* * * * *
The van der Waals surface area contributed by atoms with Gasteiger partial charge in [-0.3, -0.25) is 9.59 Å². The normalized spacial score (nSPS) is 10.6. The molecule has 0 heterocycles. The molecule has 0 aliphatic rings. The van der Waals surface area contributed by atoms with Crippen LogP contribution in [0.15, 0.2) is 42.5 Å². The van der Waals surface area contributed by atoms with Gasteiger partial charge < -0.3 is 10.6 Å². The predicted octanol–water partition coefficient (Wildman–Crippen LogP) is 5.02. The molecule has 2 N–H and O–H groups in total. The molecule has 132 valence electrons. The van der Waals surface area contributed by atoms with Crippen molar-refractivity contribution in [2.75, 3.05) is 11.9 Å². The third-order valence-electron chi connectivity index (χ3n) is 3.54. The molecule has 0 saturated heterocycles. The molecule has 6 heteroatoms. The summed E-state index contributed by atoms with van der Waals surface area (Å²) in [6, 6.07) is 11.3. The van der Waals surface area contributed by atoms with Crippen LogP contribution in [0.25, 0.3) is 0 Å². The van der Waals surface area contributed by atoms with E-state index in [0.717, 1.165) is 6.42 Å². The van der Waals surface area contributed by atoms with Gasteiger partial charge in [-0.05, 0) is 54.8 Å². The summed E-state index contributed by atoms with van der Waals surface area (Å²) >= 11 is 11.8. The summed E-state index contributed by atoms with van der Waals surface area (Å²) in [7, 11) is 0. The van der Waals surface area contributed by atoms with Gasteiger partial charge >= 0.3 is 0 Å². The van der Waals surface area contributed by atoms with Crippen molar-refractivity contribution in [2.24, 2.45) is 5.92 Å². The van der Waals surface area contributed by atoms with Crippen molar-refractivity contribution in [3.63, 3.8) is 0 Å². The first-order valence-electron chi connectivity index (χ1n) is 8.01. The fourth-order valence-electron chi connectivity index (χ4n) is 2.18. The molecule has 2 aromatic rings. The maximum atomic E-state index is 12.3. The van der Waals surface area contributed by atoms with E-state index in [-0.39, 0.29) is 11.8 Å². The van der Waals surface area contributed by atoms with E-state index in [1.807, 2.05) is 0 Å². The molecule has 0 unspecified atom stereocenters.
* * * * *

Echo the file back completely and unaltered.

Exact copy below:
The van der Waals surface area contributed by atoms with Gasteiger partial charge in [-0.3, -0.25) is 9.59 Å². The normalized spacial score (nSPS) is 10.6. The molecule has 0 heterocycles. The molecule has 0 aliphatic rings. The van der Waals surface area contributed by atoms with Crippen LogP contribution in [0.15, 0.2) is 42.5 Å². The van der Waals surface area contributed by atoms with Gasteiger partial charge < -0.3 is 10.6 Å². The predicted octanol–water partition coefficient (Wildman–Crippen LogP) is 5.02. The molecule has 2 N–H and O–H groups in total. The molecule has 132 valence electrons. The van der Waals surface area contributed by atoms with Crippen molar-refractivity contribution in [2.75, 3.05) is 11.9 Å². The third-order valence-electron chi connectivity index (χ3n) is 3.54. The molecule has 0 saturated heterocycles. The molecule has 6 heteroatoms. The summed E-state index contributed by atoms with van der Waals surface area (Å²) in [6, 6.07) is 11.3. The van der Waals surface area contributed by atoms with Crippen LogP contribution in [0.25, 0.3) is 0 Å². The van der Waals surface area contributed by atoms with E-state index in [0.717, 1.165) is 6.42 Å². The van der Waals surface area contributed by atoms with Gasteiger partial charge in [-0.05, 0) is 54.8 Å². The summed E-state index contributed by atoms with van der Waals surface area (Å²) >= 11 is 11.8. The summed E-state index contributed by atoms with van der Waals surface area (Å²) in [7, 11) is 0. The van der Waals surface area contributed by atoms with Gasteiger partial charge >= 0.3 is 0 Å². The van der Waals surface area contributed by atoms with Crippen molar-refractivity contribution in [2.24, 2.45) is 5.92 Å². The van der Waals surface area contributed by atoms with Crippen molar-refractivity contribution in [3.63, 3.8) is 0 Å². The first-order valence-electron chi connectivity index (χ1n) is 8.01. The fourth-order valence-electron chi connectivity index (χ4n) is 2.18. The molecule has 2 aromatic rings. The maximum atomic E-state index is 12.3. The van der Waals surface area contributed by atoms with E-state index in [-0.39, 0.29) is 11.8 Å². The van der Waals surface area contributed by atoms with E-state index in [1.807, 2.05) is 0 Å². The molecule has 0 unspecified atom stereocenters.